I agree, and am pleased, with the thrust of this story at reds.com, which is that the Reds aren’t having to focus primarily on pitching for the first off-season in recent memory. That’s a great development for this organization. Sure, there are holes to be filled (particulary in the bullpen), but the pitching is in better shape than it has been in years.

I threw up in my mouth a little bit when I read this, though:

Since late last season, the Reds have gradually made an offensive transformation, from a veteran power-laden team to a younger one that wants to rely more on speed and manufacturing runs.

That often means a lot of low-scoring games, and for that strategy to succeed, the pitching will have to be better than it has been the last several years.

Ugh. “A lot of low-scoring games”. Is this 1969?

35 Responses

  1. doug

    Its just the Reds pawning it early and often to make up for a very crappy offense.

  2. per14

    It is true that we don’t have to worry much about pitching. When was the last time we thought that? 1995? 1990?

    I’m trying to be optimistic and thinking that it is prudent not to throw away money this off-season just so they can be decent, accepting reality, and holding that money for next year when they have a chance to be good.

    But, the Taveras signing really makes it hard for me to believe that was the planned course of action.

  3. catcard202

    IMO, for the REDS new speed/defense strategy to work…The staff & defense must be MUCH improved over the 2008 version.

    800 runs allowed is a load to overcome w/ the offense going to a speed/manufacturing style. If they do not cut the RA down to a 700-725run total…We are in for a LONG year…and even then, if they do…we could still be a 70-92 club.

    W/ no real viable RHB run-producing clean-up to stick btwn Votto & Bruce…This offense looks to potentially be as bad as the 2008 Padres, Giants or Nationals at manufacturing runs. All scored less than the 704 the REDS scored in 2008. Which ain’t good…

  4. David

    Objectively speaking, which is really hard for most fans, the Reds are not in position to contend this year. So, why the impatience.

    At best, this season hopes to be a lot like the Brewers’ 2007. That team went 83-79. It wasn’t enough to compete but the small additions they made that offseason filled a couple holes, didn’t cost prospects, and didn’t burden the team with long term contracts. By the next season, the Brewers still had enough pieces to acquire CC and make a playoff push.

    If the Reds sacrifice some offense this season in order to allow young guys to come up in September and make a push for 2010 or 2011 then I am all for it.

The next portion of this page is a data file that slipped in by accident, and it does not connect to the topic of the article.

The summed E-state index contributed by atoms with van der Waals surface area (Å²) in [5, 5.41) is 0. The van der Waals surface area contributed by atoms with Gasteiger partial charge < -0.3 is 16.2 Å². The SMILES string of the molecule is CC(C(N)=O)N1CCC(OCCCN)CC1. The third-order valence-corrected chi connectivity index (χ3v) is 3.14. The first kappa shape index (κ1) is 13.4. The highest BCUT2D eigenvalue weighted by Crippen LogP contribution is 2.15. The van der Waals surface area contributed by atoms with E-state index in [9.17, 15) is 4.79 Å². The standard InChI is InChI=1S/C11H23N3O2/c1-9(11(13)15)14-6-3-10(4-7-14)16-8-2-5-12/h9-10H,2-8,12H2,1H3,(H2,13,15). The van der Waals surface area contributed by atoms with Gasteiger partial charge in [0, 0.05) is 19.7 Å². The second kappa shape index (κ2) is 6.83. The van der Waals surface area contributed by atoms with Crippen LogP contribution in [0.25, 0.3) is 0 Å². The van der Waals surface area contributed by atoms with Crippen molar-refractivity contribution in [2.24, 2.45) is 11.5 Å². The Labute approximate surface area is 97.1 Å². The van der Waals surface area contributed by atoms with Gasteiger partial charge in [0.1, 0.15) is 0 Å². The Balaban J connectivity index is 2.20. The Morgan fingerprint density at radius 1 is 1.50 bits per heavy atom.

I know, I know – – “we’ve heard this before.” Never before has the core roster been so young AND have so much pitching depth.

    Phillips (27)
    Votto (25)
    Bruce (21)
    EdE (25)
    Alonso (21)
    Fracisco (21)
    Frazier (22)
    Dorn (23)

    Volquez (25)
    Cueto (22)
    Bailey (22)
    Owings (26)
    Thompson (23)

    That’s a LOT of really, really good talent and each should be under team control and together at the big league level for at least 3-4 years.

  5. Deaner

    I definitely agree with you that it’s nice to not have to worry about starting pitching for once… it’s the first time in a LONG time that we really don’t have to worry about anymore than the 5th spot in the rotation – and we even have options for that!

    I actually love low-scoring games, so I’m looking forward to a team without a bunch of bombers. The tension and drama is magnified with every pitch and defensive play. This also means, however, that the Reds pitching and defense is going to have to kick it up a notch or two if they want to win these close low-scoring games.

    Low-scoring games are also nice because they move along at a quicker pace – shorter innings, less pitching changes, visits to the mound, etc.

  6. Chad

    Objectively speaking, which is really hard for most fans, the Reds are not in position to contend this year.

    Absolutely true.

    So, why the impatience.

    It’s been almost a decade. I’m not sure that is a proper definition of “impatience.”

    I think we’ve been quite patient with this organization, and we’ve eaten all the garbage they’ve spoon-fed us for years. Forgive me if I tire of requests to be patient.

  7. doug

    Chad,
    I am all for being patient…. but I want the Reds to tell us that. Tell us the plan is for 2010. Don’t lie to me and tell me Willy Taveras is the answer to our problems. Tell me the truth and we are going for 2010, otherwise management just comes off as dumb or liars…. neither of which is all too good.

  8. Y-City Jim

    Objectively speaking, which is really hard for most fans, the Reds are not in position to contend this year. So, why the impatience.

    I am in absolute agreement and, while I am not thrilled about the two main acquisitions in the off-season. I am pleased that management has not mortgaged the future under the illusion that the Reds have any chance to contend this year.